Commission has 'no role' after Prince Charles accepted £1m from Osama bin Laden's family

01 Aug 2022 News

Prince Charles, The Prince of Wales

Dan Marsh, July 18, 2012 https://www.flickr.com/photos/dan-marsh/7597030944

Prince Charles accepted a payment of £1m from the family of Osama Bin Laden, two years after the al-Qaeda leader was killed, it has emerged. The Charity Commission has said there is no current role for the regulator in regard to this.

According to The Sunday Times, Prince Charles met with the al Qaeda founder's half-brother in London and allegedly agreed to accept £1m. The Prince of Wales's Charitable Fund (PWCF) received the donation.

A Charity Commission spokesperson said: “Whether to accept a donation is ultimately a matter for trustees. Based on current information, this historic donation does not appear to be unlawful. There is therefore no role for the Commission.”

Prince Charles took the money despite concerns being raised from advisers at Clarence House and PWCF, the Sunday Times reports. 

Osama bin Laden was thought to be behind the September 11 attacks of 2001, which killed around 3,000 people in the US.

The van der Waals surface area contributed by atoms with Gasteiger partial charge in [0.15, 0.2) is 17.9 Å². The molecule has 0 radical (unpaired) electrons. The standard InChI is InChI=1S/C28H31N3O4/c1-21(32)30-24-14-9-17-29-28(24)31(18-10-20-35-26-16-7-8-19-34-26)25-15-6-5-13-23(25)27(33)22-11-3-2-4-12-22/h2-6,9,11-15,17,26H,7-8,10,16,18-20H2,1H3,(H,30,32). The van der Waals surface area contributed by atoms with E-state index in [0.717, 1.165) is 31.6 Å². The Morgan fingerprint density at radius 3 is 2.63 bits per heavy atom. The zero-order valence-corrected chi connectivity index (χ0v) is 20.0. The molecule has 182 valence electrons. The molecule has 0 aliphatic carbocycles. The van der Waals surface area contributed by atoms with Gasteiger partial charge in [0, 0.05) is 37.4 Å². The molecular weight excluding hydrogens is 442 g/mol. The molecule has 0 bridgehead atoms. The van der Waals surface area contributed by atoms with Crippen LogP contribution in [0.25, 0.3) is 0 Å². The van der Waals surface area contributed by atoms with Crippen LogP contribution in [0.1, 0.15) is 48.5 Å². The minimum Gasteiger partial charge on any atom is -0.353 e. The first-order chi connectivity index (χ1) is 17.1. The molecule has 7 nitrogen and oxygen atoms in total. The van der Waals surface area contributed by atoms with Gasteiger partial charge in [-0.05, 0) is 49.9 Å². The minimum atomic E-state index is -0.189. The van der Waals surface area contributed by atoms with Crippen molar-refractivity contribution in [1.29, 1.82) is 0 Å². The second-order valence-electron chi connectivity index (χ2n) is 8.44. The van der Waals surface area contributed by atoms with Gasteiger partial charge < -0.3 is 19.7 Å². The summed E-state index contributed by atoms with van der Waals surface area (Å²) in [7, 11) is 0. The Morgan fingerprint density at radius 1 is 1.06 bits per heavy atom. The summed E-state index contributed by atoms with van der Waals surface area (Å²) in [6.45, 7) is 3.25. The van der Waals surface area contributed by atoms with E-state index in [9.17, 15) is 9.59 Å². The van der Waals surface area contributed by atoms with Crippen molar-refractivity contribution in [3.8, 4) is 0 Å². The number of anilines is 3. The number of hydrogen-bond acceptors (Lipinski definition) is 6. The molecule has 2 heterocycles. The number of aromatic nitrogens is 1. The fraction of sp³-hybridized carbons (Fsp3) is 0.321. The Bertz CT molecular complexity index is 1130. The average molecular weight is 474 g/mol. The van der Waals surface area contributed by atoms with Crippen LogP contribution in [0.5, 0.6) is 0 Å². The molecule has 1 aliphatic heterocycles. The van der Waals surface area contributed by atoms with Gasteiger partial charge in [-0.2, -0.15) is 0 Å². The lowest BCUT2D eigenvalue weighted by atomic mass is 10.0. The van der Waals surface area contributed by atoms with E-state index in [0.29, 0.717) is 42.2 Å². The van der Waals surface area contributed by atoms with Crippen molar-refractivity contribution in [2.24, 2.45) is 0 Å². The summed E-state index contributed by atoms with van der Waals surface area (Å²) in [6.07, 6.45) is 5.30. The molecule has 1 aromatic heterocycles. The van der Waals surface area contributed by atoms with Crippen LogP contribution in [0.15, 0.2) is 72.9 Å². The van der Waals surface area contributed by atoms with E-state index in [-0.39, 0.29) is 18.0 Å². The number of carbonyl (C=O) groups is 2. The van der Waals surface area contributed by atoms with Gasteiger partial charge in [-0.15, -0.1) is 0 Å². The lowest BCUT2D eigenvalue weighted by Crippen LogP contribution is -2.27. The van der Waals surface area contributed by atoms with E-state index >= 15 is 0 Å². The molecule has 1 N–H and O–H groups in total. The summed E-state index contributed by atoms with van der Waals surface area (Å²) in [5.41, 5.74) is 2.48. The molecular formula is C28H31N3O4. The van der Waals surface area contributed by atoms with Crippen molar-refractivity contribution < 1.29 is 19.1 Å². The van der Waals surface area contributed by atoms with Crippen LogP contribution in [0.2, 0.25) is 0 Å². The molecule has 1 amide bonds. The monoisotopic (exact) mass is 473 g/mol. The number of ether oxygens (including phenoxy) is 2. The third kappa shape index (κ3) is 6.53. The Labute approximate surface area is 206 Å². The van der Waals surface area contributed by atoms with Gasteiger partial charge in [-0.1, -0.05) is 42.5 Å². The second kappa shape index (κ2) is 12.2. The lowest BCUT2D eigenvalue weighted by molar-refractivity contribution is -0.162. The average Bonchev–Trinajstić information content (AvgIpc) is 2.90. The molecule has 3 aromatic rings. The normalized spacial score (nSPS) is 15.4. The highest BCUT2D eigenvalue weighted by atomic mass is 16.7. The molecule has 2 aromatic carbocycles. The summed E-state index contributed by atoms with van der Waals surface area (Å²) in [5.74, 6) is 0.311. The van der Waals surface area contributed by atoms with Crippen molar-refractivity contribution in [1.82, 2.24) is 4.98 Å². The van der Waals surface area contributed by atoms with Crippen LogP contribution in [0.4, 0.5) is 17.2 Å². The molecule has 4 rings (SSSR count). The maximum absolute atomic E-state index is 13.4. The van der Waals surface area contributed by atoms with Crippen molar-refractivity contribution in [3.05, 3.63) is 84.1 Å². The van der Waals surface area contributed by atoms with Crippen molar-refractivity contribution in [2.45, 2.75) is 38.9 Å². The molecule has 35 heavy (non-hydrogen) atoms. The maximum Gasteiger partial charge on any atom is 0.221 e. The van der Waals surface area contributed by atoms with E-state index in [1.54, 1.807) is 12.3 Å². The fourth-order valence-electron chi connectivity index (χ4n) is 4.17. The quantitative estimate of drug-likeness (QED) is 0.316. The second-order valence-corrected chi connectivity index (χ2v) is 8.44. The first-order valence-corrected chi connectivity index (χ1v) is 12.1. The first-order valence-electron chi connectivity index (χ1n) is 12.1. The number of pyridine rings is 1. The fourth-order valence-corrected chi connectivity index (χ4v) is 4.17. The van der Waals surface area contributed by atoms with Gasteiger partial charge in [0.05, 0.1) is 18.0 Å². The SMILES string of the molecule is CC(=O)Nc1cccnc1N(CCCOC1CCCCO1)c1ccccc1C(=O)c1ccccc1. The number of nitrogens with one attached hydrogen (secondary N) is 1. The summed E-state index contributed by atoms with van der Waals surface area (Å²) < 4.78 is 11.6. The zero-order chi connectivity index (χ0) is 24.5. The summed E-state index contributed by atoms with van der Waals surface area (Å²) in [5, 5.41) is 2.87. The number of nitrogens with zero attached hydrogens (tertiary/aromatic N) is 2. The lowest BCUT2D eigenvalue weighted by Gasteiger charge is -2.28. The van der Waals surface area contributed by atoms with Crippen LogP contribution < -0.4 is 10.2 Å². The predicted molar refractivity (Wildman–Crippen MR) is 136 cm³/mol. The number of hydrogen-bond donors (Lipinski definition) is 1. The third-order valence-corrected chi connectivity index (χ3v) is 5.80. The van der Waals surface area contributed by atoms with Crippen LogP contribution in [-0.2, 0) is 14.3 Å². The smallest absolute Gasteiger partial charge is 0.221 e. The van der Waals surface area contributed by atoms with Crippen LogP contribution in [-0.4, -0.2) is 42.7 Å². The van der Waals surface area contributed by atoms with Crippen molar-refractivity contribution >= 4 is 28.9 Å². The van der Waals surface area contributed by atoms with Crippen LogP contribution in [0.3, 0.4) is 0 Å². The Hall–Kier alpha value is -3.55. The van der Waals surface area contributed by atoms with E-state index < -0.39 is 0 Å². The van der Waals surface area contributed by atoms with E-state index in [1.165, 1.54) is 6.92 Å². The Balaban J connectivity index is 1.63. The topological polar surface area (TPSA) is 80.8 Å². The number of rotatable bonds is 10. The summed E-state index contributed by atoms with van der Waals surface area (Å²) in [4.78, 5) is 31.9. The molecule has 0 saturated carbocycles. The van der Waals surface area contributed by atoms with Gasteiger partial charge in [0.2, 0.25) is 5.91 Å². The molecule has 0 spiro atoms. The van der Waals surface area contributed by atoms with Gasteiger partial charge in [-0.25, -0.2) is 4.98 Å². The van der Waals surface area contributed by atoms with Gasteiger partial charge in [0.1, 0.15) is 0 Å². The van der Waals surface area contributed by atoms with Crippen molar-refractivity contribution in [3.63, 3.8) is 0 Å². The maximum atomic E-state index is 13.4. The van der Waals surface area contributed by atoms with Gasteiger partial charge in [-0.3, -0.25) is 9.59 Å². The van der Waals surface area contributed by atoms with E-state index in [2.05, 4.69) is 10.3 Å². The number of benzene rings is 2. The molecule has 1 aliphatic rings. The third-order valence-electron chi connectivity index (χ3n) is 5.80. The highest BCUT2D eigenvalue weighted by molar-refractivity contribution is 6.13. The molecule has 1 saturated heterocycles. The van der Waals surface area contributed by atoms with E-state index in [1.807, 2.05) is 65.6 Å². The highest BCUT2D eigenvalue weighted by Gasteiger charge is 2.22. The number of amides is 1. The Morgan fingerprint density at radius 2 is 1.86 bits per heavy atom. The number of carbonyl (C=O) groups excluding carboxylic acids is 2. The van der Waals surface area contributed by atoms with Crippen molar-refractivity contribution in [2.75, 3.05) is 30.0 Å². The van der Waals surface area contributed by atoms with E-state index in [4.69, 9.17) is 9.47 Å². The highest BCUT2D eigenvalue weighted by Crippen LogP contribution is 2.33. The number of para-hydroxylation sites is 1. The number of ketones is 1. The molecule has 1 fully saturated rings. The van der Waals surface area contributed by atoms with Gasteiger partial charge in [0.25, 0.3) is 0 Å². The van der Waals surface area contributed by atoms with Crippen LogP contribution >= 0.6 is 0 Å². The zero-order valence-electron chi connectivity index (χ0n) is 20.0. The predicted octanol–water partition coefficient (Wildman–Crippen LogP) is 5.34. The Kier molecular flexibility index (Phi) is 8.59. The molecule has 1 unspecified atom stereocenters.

The PWCF said the donation from Sheik Bakr bin Laden in 2013 was carefully considered by PWCF trustees at the time.

It said: "Due diligence was conducted, with information sought from a wide range of sources, including government. The decision to accept the donation was taken wholly by the trustees. Any attempt to suggest otherwise is misleading and inaccurate."

Data for the financial year ending 31 March 2021, on the Charity Commission website, says total income for the charity was more than £10m, as was total expenditure.

This is not the first time the PWCF has come under scrutiny. Indeed, it was reported last month that Prince Charles accepted millions in cash from a former Qatari prime minister, which was donated to the fund.

PWCF's trustees had previously submitted information to the Commission via a serious incident report and the regulator found no concerns about the charity’s governance,  and declined to open an investigation. 

The Commission's statutory inquiries into The Mahfouz Foundation and Burke’s Peerage remain ongoing.


Editor's Note: This piece and its headline have been updated to reflect a new comment from the Charity Commission.

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